For many of us starting off new to CosmosDb, the cost of provisioning a CosmosDb to learn with is probably a bit high. In this blog, we’ll go through how to install the emulator to let you do this locally – for free.
Download and Install
So first off, head to the Microsoft Download Center and get yourself a copy of the executable. It’s lightweight at 48mb and contains a huge amount of content as it replicates the functionality of a real CosmosDb instance almost exactly, giving you a highly realistic local environment to develop in.
Accept the terms and conditions, click install, allow the security prompt that comes up and wait for about 30 seconds. Voila! Make sure the tick box for ‘Launch Azure CosmosDb Emulator’ is ticked and then Finish to start it up. There might be a few services that get picked up by your firewall initially, but just allow access to them as we know its a safe install.
Note: Windows will start the emulator for you, but depending on how your pc or laptop is set up, you might encounter a warning saying that port:8081 is in use.
Microsoft has provided some guidance in the message but if you’ve not used the command line interface before it can be a bit confusing. The example below might change depending on your installed location, but it is where it was for me by default.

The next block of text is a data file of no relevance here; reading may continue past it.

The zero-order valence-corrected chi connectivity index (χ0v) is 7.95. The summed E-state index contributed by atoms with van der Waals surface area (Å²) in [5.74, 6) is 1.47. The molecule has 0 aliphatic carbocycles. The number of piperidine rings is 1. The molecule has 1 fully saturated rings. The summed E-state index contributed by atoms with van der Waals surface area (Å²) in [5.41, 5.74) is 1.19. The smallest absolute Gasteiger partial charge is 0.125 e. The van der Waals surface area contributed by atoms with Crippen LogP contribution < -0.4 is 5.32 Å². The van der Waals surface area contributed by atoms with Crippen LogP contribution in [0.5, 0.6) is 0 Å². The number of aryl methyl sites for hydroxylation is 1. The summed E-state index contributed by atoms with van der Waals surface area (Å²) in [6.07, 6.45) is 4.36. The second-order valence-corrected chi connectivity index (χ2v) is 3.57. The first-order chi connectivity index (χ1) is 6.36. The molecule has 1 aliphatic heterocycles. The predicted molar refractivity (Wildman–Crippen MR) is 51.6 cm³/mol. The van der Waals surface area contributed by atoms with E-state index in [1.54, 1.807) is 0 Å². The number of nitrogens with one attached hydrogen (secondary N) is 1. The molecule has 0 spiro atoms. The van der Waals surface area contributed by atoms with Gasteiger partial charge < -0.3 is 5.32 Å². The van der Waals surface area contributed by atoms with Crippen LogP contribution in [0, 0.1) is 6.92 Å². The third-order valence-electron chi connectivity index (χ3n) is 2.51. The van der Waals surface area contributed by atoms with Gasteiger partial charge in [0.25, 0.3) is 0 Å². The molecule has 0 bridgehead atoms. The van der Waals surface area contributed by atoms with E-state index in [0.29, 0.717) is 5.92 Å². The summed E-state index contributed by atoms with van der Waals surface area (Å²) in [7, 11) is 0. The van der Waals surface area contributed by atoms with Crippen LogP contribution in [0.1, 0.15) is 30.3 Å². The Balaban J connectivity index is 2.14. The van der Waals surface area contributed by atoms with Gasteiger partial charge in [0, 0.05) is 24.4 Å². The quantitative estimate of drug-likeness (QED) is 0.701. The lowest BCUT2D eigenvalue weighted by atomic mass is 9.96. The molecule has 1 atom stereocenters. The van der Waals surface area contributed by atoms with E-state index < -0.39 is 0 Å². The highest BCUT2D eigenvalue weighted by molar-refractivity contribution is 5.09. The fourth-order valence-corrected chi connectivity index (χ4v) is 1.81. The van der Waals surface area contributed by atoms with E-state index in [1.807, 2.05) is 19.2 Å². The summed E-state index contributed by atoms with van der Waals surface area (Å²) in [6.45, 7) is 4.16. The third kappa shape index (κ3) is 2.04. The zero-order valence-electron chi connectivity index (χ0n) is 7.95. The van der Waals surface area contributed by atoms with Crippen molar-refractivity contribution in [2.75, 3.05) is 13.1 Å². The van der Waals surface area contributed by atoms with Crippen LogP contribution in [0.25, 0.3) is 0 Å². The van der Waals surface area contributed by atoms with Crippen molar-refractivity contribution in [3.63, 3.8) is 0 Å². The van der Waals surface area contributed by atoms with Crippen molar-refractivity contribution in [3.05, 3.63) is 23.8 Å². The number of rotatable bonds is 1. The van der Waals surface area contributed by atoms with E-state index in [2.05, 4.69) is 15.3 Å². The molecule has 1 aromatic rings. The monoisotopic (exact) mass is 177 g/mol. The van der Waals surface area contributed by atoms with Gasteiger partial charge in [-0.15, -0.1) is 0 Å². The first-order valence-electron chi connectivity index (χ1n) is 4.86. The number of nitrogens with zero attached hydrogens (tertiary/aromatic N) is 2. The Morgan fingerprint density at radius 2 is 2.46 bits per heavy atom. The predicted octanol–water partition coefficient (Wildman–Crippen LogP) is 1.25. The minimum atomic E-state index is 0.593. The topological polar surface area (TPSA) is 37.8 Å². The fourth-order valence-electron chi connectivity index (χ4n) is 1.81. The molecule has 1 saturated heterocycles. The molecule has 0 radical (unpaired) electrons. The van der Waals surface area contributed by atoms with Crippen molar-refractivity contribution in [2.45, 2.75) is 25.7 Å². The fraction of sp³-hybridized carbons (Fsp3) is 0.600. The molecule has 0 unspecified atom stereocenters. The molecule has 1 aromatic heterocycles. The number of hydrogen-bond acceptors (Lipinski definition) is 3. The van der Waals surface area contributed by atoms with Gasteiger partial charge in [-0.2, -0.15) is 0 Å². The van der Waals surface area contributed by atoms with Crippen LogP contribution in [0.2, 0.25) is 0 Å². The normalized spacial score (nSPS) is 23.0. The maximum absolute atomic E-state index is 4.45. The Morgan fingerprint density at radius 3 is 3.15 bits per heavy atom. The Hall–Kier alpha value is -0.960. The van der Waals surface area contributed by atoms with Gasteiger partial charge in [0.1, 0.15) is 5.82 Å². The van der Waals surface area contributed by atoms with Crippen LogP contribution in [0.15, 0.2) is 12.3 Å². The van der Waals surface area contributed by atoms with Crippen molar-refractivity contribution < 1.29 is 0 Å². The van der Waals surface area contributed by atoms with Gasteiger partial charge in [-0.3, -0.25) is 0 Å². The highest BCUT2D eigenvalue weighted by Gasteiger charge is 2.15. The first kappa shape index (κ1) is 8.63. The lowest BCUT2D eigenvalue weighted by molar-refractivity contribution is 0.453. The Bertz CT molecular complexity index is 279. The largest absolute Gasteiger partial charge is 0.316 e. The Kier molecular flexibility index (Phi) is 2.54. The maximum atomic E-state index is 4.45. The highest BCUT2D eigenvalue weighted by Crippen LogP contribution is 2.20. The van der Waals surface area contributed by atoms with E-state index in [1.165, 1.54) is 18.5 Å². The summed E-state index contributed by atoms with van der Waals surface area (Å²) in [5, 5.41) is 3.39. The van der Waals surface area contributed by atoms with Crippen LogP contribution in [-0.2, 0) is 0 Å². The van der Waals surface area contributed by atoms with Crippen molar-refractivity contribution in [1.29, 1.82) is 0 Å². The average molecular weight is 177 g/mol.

cd C:\Program Files\Azure Cosmos DB Emulator
This should update the port to 12345 (or whatever you decide is open on your system) and let it initialise correctly.
Working with the emulator
You will find the emulator in the system tray in the bottom right of your screen (next to the clock). It gives you a few options if you right click on it but the one we’re interested in is the ‘Open Data Explorer’ one.
The Data Explorer (which is different from the Azure Storage Explorer) is a browser-based tool that lets you interact with your local cosmosdb instance in pretty much the same way as the real thing.
It opens on a page confirming that your emulator is running as well as providing you with the information you’ll need to connect to it. If you’re planning on following along with the demos for working with CosmosDb in the console, we would use the URI and Primary Key, but if you’re a bit more experienced and want to get stuck in with say, MongoDB, the connection string is helpfully provided here as well.
There’s also a series of links below it that have helpful things like a sample .net app so if you just want a working premade project to get started in, that’s here too.
If you just want to inspect the data that you’ve saved you can select the ‘Explorer’ value in the sidebar menu.
The explorer is a great tool to inspect and interact with your databases. You can create databases, collections and documents to your heart’s content and then use a basic query filter to retrieve them again. It’s worth noting that the default is a single partitioned db, or 25 fixed but that can be changed on the command line.